In Jennifer Haley’s vision, the internet has evolved into “The Nether,” which contains a series of “realms” where people might, say, act out their most Marquis de Sade fantasies. At the heart is an ethical debate: Does indulging vicious fantasies make you more or less likely to enact them IRL?
Tags: News, Entertainment, Theater, Local News, Washington Ensemble Theatre, Marquis de Sade, Jennifer Haley

Limerick-Off Award (296)

It’s time to announce the latest Limerick-Off winners based on submissions (on this blog and on Facebook) in the last Limerick-Off. Congratulations to KONRAD SCHWOERKE, who wins the Limerick-Off Award for this funny limerick: I research old age and disease, But it’s grim, so I joke and I tease. My new study’s complex; It involves lots of sex- Agenarian interviewees. Congratulations to DAVE JOHNSON, who wins the Special EGO-Themed Limerick Award for this clever ACROSTIC limerick: There’s nobody...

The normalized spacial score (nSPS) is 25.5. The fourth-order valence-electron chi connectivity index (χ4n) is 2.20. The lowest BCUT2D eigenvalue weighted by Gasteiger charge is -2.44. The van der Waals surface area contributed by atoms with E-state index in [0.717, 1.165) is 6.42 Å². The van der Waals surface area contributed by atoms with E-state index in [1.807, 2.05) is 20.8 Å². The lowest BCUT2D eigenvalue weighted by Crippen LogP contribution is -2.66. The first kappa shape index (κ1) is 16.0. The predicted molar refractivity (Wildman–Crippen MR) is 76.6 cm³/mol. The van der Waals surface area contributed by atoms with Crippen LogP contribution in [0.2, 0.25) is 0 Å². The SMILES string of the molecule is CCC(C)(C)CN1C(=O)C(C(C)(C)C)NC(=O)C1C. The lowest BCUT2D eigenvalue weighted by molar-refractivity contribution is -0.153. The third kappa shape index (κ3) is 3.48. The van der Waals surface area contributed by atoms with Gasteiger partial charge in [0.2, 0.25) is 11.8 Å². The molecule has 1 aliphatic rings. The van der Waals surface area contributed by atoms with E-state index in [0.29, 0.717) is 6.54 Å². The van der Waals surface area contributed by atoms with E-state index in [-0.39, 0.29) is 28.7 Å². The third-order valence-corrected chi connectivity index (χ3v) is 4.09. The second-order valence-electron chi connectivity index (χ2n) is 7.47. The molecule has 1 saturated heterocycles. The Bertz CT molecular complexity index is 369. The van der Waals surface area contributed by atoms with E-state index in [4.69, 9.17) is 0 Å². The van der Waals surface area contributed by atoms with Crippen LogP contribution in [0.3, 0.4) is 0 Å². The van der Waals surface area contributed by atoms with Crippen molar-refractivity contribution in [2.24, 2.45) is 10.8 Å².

Tags: Facebook, Obama, Paris, Humor, Hilton, Contests, Sigmund Freud, Limerick, Nellie, ESS, Marquis de Sade, Dave Johnson, Tony Holmes, Limericks, Limerick Award Winners, Limerick Competition

The Antiquarian Book Dealer Who Became 'France's Bernie Madoff'

Gérard Lhéritier, the son and grandson of plumbers, built himself into the biggest, and flashiest, seller of old manuscripts and books in France, a businessman whose (heavily publicized) prize piece of inventory was the Marquis de Sade's original manuscript of 120 Days of Sodom. (Naturally, Esquire uses that fact as the hook for this article.) […]
Tags: Art, France, People, Esquire, Marquis de Sade, Bernie Madoff, 03.27.18, Gérard Lhéritier